* Japanese name: Hiyodori
* Scientific name: Ixos amaurotis
* Description: These are medium-size songbirds that grow to about 28 cm long. They are mainly olive brown with a white face and eyebrow, throat and belly; they have a small crest. The bill, feet and eyes are black. Males and females look the same. Bulbuls are boisterous, active birds with a range of songs; they can imitate other species, too. They are gregarious, and can often be seen in large flocks.
* Where to find them: In woodland and parkland the length of Japan, from Hokkaido to Kyushu. In fall and winter, bulbuls migrate to new feeding grounds, often flying low out at sea to avoid predation by falcons.
* Food: In summer, bulbuls eat insects, but during winter they eat fruit. They can often be seen feasting on the nectar of camellia flowers, which leaves their faces dusted yellow with pollen. This is actually a service to the plant, which blooms in winter and — in the absence of insects — needs birds for pollination. To this end, the flowers produce tough petals with deep reservoirs of nectar. Bulbuls also eat, and disperse, nuts from various trees. When feeding on laurel, they will check the maturity of the nut before eating it (scratched laurel nuts on the ground have probably been rejected by bulbuls). The birds are not friends of farmers, however, as in group feeding frenzies they sometimes damage orchards, as well as crops of cabbage, cauliflower and spinach.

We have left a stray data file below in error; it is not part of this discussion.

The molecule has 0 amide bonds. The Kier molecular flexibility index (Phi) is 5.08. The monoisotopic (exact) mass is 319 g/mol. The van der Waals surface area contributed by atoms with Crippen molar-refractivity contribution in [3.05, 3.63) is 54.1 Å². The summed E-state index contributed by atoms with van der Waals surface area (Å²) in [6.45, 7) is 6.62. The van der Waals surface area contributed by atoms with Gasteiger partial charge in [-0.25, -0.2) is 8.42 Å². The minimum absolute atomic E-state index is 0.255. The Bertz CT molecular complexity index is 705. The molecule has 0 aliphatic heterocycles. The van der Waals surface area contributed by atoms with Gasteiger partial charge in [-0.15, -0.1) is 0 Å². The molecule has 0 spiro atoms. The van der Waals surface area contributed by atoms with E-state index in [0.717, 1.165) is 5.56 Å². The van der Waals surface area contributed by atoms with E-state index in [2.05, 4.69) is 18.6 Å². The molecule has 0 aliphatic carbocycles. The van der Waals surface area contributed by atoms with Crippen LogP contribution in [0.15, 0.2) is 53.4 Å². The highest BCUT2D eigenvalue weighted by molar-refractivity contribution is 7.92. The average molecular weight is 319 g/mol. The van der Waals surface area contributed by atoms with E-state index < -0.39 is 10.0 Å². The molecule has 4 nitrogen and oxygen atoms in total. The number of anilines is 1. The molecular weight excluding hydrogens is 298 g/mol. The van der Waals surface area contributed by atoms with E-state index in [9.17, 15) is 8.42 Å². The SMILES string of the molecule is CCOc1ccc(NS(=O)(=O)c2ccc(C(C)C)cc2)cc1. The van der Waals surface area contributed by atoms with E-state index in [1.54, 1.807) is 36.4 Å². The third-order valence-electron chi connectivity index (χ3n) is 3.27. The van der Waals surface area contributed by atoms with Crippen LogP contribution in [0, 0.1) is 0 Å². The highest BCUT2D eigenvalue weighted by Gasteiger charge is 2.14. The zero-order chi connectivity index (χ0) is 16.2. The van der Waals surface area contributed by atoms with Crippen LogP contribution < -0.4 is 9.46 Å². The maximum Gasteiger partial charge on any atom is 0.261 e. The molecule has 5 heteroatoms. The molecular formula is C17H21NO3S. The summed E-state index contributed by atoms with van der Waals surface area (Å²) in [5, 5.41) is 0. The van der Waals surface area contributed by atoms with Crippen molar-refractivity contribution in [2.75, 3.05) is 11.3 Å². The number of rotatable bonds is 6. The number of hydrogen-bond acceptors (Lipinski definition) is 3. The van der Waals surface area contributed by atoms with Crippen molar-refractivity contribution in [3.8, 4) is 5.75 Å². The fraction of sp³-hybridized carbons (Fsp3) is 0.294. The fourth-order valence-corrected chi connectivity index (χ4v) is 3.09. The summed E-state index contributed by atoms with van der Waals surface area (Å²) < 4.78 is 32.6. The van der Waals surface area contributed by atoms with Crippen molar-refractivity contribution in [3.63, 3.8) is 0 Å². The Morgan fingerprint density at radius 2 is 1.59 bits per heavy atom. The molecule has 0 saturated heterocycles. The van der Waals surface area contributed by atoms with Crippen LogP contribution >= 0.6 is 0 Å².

* Special features: Brown-eared bulbul females lay up to five purple-pink eggs in open nests in trees. The female incubates the eggs, but sometimes briefly leaves the nest to feed — which is when disaster can strike. Cuckoos are waiting for just this moment, and may swoop in and lay (with almost indecent haste) their own egg in the bulbul’s nest, ditching one of the eggs already there. If the bulbul hosts don’t notice the switch, they’ll end up raising a large chick of the wrong species. What’s worse, the cuckoo chick, when it hatches, instinctively pushes out of the nest anything else it finds. Working hard to the sound of their own beautiful song, the unfortunate host Brown-eared bulbuls raise a giant parasitic cuckoo at the cost of their own brood.

In a time of both misinformation and too much information, quality journalism is more crucial than ever.
By subscribing, you can help us get the story right.